Hepatitis D

Hepatitis D is caused by a defective RNA virus ( “Delta-agent”), which replicates only in the presence of the hepatitis B virus. It happens with acute HBV infection or as superinfection in chronic HBV infection as a co-infection.

See also causes of hepatitis and overview of the acute viral hepatitis.)

Hepatitis D is caused by a defective RNA virus ( “Delta-agent”), which replicates only in the presence of the hepatitis B virus. It happens with acute HBV infection or as superinfection in chronic HBV infection as a co-infection. See also causes of hepatitis and overview of the acute viral hepatitis.) Hepatitis D is usually transmitted through parenteral or mucous membrane contact with infected blood or body fluids. The infected hepatocytes contain Delta particles of hepatitis B surface antigens (HBsAg) are surrounded. The prevalence of hepatitis D virus (HDV) is geographically different, with epidemic nests in several countries. Intravenous drug abuse is a relatively high risk; HDV is not widespread in contrast to hepatitis B virus (HBV) in the gay scene. Symptoms and signs Acute hepatitis D infection typically manifests as unusually severe acute HBV infection (coinfection) An acute exacerbation of chronic HBV carriers (superinfection) A relatively aggressive course of chronic HBV infection diagnosis Serological tests should therefore be in the initial diagnosis an acute hepatitis viral hepatitis are differential diagnosis, distinguished from other diseases that cause jaundice (Simplified approach to diagnostic potential acute viral hepatitis.). If an acute viral hepatitis is suspected, the following tests to screen for hepatitis viruses A, B and C are carried out: IgM antibody to hepatitis A virus (anti-HAV) hepatitis B surface antigen (HBsAg) IgM antibodies against hepatitis B core (anti-HBc IgM) antibody to hepatitis C virus (anti-HCV) If serological tests for hepatitis B confirm infection and clinical manifestations are serious, should antibodies to HDV (anti-HDV) levels are measured. Anti-HDV is an active infection. Sometimes it is positive until weeks after the acute illness. Therapy Supportive treatment No specific treatment softens the course of acute hepatitis, including hepatitis D Alcohol should be avoided because it increases the liver damage. Restrictions in diet or physical activity incl. The often prescribed bed rest have no scientific basis. Most patients can resume safe to work after the jaundice has subsided, even if the transaminases are still increased. In the cholestatic hepatitis, the administration of cholestyramine can be 8 g p.o. 1 to 2 times reduce the itching daily. Preventive vaccines for immunoprophylaxis of hepatitis D do not exist. The prevention of HBV infection also means an HDV prevention. Important points hepatitis D virus only occurs with existing hepatitis B. Suspect hepatitis D especially when cases of hepatitis B are difficult or if worsen the symptoms of chronic hepatitis B. Treatment and prevention of infections such as hepatitis B.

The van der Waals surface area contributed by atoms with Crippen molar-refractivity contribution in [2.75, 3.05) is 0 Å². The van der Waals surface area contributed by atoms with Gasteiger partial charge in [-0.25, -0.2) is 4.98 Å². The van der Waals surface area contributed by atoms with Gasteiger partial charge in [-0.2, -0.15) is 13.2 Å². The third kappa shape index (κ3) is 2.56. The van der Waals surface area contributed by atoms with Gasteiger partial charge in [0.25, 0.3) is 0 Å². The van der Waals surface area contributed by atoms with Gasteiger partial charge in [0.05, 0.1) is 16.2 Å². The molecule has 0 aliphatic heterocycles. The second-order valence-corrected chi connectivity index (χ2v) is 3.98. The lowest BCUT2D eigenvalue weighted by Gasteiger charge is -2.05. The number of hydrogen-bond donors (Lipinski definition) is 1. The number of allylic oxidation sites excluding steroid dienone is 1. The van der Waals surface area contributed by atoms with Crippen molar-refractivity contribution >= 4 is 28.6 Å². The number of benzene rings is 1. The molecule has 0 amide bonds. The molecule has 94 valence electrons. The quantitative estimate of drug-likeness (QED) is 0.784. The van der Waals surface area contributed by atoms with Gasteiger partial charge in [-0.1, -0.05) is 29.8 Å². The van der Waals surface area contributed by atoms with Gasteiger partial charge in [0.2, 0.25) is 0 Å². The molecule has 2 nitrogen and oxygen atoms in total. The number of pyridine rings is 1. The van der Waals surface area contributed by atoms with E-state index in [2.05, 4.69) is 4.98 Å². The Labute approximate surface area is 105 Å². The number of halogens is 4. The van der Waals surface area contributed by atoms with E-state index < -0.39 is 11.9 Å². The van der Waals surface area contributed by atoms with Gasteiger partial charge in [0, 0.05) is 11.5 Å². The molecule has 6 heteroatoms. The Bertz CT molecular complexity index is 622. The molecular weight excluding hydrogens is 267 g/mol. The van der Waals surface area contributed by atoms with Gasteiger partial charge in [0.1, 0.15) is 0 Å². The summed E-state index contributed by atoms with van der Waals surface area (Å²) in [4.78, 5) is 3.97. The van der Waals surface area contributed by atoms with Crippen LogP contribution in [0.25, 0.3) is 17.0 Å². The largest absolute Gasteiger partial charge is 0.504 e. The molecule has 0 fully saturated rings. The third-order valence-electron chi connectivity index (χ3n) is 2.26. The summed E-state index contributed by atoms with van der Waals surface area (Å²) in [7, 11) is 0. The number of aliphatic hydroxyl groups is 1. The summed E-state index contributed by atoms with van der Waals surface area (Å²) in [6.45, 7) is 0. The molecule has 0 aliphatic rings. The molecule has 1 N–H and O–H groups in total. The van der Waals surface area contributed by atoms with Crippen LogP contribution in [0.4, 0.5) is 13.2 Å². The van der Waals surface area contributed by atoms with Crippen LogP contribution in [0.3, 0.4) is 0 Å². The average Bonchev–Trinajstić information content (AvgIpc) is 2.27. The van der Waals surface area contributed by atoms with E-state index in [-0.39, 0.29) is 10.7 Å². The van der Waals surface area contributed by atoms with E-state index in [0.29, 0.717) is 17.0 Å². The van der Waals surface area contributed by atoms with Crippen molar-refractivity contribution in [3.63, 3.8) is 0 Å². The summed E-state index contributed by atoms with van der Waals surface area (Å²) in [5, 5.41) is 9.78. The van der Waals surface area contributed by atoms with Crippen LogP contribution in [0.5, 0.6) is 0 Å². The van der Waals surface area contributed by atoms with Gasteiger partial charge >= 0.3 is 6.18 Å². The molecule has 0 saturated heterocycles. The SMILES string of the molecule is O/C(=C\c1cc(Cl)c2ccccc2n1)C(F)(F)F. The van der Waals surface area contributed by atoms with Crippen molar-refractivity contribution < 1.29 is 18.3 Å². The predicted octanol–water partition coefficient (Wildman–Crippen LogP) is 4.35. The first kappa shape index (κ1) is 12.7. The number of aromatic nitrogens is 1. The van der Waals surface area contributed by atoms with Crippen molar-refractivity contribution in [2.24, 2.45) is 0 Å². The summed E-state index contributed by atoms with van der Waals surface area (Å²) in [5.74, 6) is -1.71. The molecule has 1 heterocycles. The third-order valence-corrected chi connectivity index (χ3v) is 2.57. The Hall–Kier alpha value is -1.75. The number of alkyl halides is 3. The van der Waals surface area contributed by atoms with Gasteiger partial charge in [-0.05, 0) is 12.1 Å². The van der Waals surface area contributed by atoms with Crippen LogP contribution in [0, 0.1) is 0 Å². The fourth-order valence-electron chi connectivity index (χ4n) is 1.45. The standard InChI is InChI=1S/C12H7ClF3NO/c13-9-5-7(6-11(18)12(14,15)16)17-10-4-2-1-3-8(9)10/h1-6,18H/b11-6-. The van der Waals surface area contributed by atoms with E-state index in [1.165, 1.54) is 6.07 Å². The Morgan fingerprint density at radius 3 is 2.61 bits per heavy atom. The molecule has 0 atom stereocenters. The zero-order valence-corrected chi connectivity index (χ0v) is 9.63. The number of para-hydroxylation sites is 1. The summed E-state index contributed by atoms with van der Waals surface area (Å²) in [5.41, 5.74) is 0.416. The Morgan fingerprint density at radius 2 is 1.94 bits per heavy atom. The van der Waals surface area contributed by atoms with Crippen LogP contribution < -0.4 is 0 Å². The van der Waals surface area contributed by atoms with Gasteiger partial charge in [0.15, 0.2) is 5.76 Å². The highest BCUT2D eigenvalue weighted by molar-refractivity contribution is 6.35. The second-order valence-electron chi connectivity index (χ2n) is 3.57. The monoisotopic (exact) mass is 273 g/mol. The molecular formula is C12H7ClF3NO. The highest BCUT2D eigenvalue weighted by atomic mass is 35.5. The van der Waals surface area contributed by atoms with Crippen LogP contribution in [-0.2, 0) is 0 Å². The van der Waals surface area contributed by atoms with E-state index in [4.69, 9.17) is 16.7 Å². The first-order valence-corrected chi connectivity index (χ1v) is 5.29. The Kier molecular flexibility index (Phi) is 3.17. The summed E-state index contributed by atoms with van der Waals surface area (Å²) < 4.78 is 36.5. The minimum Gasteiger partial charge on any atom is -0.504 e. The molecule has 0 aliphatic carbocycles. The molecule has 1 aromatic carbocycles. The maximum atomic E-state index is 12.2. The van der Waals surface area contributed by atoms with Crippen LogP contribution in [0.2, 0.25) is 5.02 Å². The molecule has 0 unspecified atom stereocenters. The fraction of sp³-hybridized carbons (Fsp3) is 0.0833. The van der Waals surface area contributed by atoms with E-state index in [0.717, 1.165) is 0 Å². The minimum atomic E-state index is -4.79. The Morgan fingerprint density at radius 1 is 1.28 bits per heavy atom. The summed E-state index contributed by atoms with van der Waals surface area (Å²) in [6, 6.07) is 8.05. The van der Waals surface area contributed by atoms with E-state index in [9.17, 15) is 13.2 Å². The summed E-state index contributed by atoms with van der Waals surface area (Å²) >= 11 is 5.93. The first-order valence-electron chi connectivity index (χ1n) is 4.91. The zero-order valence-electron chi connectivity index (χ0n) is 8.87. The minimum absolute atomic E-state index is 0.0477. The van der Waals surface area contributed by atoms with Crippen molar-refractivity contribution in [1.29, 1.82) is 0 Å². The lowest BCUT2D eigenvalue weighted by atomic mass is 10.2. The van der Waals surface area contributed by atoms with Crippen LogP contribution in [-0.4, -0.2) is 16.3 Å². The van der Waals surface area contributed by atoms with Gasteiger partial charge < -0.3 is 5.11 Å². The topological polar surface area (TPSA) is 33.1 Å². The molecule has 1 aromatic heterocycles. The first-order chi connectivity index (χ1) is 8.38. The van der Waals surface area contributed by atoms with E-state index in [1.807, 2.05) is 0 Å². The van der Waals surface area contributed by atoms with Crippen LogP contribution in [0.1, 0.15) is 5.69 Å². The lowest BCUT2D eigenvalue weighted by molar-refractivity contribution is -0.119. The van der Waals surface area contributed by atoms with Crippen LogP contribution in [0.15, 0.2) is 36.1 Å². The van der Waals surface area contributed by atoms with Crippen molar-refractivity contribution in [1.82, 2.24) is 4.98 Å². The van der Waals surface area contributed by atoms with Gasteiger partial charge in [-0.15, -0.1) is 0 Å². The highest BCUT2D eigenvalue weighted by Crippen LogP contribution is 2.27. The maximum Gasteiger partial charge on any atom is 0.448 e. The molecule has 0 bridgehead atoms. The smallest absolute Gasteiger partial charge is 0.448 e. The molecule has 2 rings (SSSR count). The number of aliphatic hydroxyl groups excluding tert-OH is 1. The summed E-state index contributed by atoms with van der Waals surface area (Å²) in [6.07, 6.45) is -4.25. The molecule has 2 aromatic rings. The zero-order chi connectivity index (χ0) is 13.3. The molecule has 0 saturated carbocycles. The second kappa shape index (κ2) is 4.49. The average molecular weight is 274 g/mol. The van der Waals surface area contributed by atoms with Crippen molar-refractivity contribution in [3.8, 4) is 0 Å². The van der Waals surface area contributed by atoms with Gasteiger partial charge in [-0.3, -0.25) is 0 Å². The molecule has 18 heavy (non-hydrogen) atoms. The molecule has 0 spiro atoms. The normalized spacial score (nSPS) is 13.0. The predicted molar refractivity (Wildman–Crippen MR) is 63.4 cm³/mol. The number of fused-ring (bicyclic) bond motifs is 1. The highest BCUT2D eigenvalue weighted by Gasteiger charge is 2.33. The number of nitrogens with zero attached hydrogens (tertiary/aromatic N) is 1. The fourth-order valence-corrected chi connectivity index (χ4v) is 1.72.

Health Life Media Team

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